In which I fall back to testing temporal pooling on the simplest possible problem, that of fixed sequences presented in isolation from each other. I find that simple sequences do get a temporal pooling representation that is both sensitive and specific. Longer sequences are not fully covered due to the decay rate in temporal pooling scores; this needs rethinking. Sequences which start the same and later diverge give rise to pooled representations over them both together, as well as each unique sub-sequence.
In my recent post I tested a temporal pooling algorithm on an input stream consisting of fixed sequences randomly mixed together, with poor results. On Rob Freeman’s suggestion I went on to test it with the simpler problem of fixed sequences in isolation. I should have done that first, of course…
The problem uses the same fixed sequences as last time but presented randomly in series, separated by a small gap. As before this problem comes with an interactive demo.
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The sequence are well predicted after a few hundred time steps, and consequently temporal pooling emerges in the higher-level region.
As before, let’s try to measure this.
So I “warmed up” the system for 4000 time steps, keeping the following 2000 time steps. I filtered them down to where the given pattern occurs (excluding the first step it appears on, which is unpredictable), and selected the top 3 most frequently active temporal pooling cells. These are my candidates.
It is then a simple matter to compute sensitivity, specificity and precision for each candidate cell. The results are shown in the following table.
The results are encouraging. The first two patterns are pooled over
perfectly by several candidate cells. The next two—
jump-6-12—show good sensitivity but lower specificity (precision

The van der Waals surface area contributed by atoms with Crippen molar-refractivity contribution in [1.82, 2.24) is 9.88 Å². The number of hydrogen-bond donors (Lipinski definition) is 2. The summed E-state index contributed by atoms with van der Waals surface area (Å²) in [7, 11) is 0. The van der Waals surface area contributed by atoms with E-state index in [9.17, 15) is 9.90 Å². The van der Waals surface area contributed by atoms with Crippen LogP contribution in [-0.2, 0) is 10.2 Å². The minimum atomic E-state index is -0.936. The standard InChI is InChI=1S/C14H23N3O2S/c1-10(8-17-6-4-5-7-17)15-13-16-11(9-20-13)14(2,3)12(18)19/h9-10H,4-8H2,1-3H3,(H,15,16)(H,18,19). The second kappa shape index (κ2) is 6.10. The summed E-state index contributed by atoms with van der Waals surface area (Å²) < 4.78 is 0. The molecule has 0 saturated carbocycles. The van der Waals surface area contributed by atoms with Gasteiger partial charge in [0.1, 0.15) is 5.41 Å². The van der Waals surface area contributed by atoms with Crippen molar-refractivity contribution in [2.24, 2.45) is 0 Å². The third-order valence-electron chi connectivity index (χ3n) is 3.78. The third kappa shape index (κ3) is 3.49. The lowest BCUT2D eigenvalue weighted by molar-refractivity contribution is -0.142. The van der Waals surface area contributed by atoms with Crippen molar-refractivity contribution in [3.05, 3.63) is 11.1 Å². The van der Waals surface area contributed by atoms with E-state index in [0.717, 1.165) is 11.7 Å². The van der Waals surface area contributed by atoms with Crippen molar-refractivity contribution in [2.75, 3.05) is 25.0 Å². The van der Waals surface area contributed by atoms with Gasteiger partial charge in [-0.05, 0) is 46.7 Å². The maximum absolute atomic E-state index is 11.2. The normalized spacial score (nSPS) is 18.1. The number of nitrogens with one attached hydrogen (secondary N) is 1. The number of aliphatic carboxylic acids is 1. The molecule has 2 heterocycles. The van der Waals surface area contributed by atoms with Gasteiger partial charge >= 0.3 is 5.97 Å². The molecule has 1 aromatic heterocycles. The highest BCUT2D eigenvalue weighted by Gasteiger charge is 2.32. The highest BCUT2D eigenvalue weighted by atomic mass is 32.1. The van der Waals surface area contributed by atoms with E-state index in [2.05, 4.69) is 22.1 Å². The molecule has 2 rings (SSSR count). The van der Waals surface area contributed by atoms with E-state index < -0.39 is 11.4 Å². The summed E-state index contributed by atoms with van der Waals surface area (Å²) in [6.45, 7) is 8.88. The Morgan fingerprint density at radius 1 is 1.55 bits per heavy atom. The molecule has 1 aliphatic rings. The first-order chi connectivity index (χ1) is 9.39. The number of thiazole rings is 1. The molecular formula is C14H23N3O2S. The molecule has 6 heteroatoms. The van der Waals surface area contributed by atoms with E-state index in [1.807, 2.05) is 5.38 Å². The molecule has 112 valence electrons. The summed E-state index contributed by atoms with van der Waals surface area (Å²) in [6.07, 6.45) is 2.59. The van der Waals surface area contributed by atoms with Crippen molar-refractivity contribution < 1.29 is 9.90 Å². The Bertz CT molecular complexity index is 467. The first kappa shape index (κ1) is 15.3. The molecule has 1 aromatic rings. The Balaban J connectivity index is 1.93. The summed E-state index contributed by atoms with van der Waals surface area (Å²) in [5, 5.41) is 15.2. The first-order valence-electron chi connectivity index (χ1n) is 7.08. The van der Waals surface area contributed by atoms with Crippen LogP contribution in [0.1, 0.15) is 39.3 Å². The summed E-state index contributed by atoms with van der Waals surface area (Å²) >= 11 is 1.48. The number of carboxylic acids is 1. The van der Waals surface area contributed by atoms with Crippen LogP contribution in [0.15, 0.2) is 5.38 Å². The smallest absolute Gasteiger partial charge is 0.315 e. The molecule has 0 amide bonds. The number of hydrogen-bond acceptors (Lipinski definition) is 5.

only 50%). The last two patterns—
specificity but reduced sensitivity at 86% (although one cell managed
jump-6-12 share their first few elements
so are probably pooled over by the same cells (thus 50%-50%
precision). I hope there will be other cells which distinguish them by
pooling over the parts which make them unique.
The last two patterns are the longest sequences. The temporal pooling scores decay over time and so towards the end of the sequence they may start to be dominated by current feed-forward activation, even in the absence of bursting.
Let’s look over the same plot as last time, showing candidate cell
activations over each pattern instance. This display helps to diagnose
problems with sensitivity (coverage of the target sequence) so it only
makes sense to look at those with imperfect sensitivity,
saw-10-15. Here we show cells in red for active and in black for
The plot shows that indeed that some cells falter at the end of the sequence, while others start later, missing the first part but reaching to the end. The logical OR of these cells would be enough to fully cover the sequence.
I ran a simulation with another even higher-level region, and the statistics are essentially the same. The decay rate of temporal pooling scores is the same in the higher region so the same thing is happening. I think the mechanism needs reworking here.
Two patterns had problems with specificity,
jump-6-12. Their values are as follows
Since the first step of all sequences is unpredictable it is ignored for pooling. The remainder consists of 2 shared values and 2 unique values each. If we look down the list of candidate cells there are in fact some cells which cover 50% (2 steps) of each pattern with 100% specificity:
So that’s good—we have some cells representing “something starting
[6 7 8]” and other cells specific to each which appear at their
point of divergence.
The mechanism I am using (which, by the way, was first articulated by Jake Bruce) produces a stream of temporal pooling cells over the life of a sequence. That has some nice-seeming properties and some potential problems.
If we see a sequence starting from the second element, it will activate some of these pooling cells but not the ones which are normally activated on the first element. It seems to me that these original pooling cells should be reactivated somehow from observing later parts of the sequence. I have raised this question before. One way this could work is by lateral activation between temporal pooling cells; as they stay active they continue to learn lateral connections to each other. Then any subset of them could complete the missing ones if enough lateral activation were enough to activate cells even without feed-forward input.
As always, I value your advice.
The extra analysis code is here: temporal_pooling_experiments.clj.